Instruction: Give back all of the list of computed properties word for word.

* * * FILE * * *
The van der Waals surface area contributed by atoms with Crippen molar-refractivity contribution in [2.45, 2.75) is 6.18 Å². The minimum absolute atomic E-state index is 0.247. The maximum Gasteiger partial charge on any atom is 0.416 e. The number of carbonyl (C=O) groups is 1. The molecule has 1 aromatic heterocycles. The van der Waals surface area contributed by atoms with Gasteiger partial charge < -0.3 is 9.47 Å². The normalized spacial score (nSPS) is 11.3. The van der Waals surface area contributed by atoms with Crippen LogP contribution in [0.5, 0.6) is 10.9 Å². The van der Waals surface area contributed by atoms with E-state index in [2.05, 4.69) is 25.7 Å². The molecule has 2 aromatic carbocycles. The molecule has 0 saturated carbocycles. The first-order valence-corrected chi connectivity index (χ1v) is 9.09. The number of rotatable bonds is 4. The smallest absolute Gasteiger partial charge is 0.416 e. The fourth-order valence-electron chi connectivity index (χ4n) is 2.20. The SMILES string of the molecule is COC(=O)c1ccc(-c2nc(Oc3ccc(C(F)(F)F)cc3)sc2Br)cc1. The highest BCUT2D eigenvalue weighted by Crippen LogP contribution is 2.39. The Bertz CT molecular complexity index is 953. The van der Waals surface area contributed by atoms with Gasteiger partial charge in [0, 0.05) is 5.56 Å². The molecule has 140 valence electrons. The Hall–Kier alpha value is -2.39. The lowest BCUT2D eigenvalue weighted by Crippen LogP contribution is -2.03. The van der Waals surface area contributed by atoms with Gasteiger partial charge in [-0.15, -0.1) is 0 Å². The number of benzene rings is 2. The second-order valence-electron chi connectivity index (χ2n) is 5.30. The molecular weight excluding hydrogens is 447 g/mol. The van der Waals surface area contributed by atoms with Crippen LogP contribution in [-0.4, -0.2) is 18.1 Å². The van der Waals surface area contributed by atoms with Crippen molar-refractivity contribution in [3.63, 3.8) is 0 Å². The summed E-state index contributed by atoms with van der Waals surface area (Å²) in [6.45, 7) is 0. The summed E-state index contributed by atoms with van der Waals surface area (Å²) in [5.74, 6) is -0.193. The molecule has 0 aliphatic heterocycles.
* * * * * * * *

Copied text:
The van der Waals surface area contributed by atoms with Crippen molar-refractivity contribution in [2.45, 2.75) is 6.18 Å². The minimum absolute atomic E-state index is 0.247. The maximum Gasteiger partial charge on any atom is 0.416 e. The number of carbonyl (C=O) groups is 1. The molecule has 1 aromatic heterocycles. The van der Waals surface area contributed by atoms with Gasteiger partial charge < -0.3 is 9.47 Å². The normalized spacial score (nSPS) is 11.3. The van der Waals surface area contributed by atoms with Crippen LogP contribution in [0.5, 0.6) is 10.9 Å². The van der Waals surface area contributed by atoms with E-state index in [2.05, 4.69) is 25.7 Å². The molecule has 2 aromatic carbocycles. The molecule has 0 saturated carbocycles. The first-order valence-corrected chi connectivity index (χ1v) is 9.09. The number of rotatable bonds is 4. The smallest absolute Gasteiger partial charge is 0.416 e. The fourth-order valence-electron chi connectivity index (χ4n) is 2.20. The SMILES string of the molecule is COC(=O)c1ccc(-c2nc(Oc3ccc(C(F)(F)F)cc3)sc2Br)cc1. The highest BCUT2D eigenvalue weighted by Crippen LogP contribution is 2.39. The Bertz CT molecular complexity index is 953. The van der Waals surface area contributed by atoms with Gasteiger partial charge in [0, 0.05) is 5.56 Å². The molecule has 140 valence electrons. The Hall–Kier alpha value is -2.39. The lowest BCUT2D eigenvalue weighted by Crippen LogP contribution is -2.03. The van der Waals surface area contributed by atoms with Gasteiger partial charge in [-0.15, -0.1) is 0 Å². The number of benzene rings is 2. The second-order valence-electron chi connectivity index (χ2n) is 5.30. The molecular weight excluding hydrogens is 447 g/mol. The van der Waals surface area contributed by atoms with Crippen LogP contribution in [-0.4, -0.2) is 18.1 Å². The van der Waals surface area contributed by atoms with Crippen molar-refractivity contribution in [3.63, 3.8) is 0 Å². The summed E-state index contributed by atoms with van der Waals surface area (Å²) in [6.45, 7) is 0. The summed E-state index contributed by atoms with van der Waals surface area (Å²) in [5.74, 6) is -0.193. The molecule has 0 aliphatic heterocycles.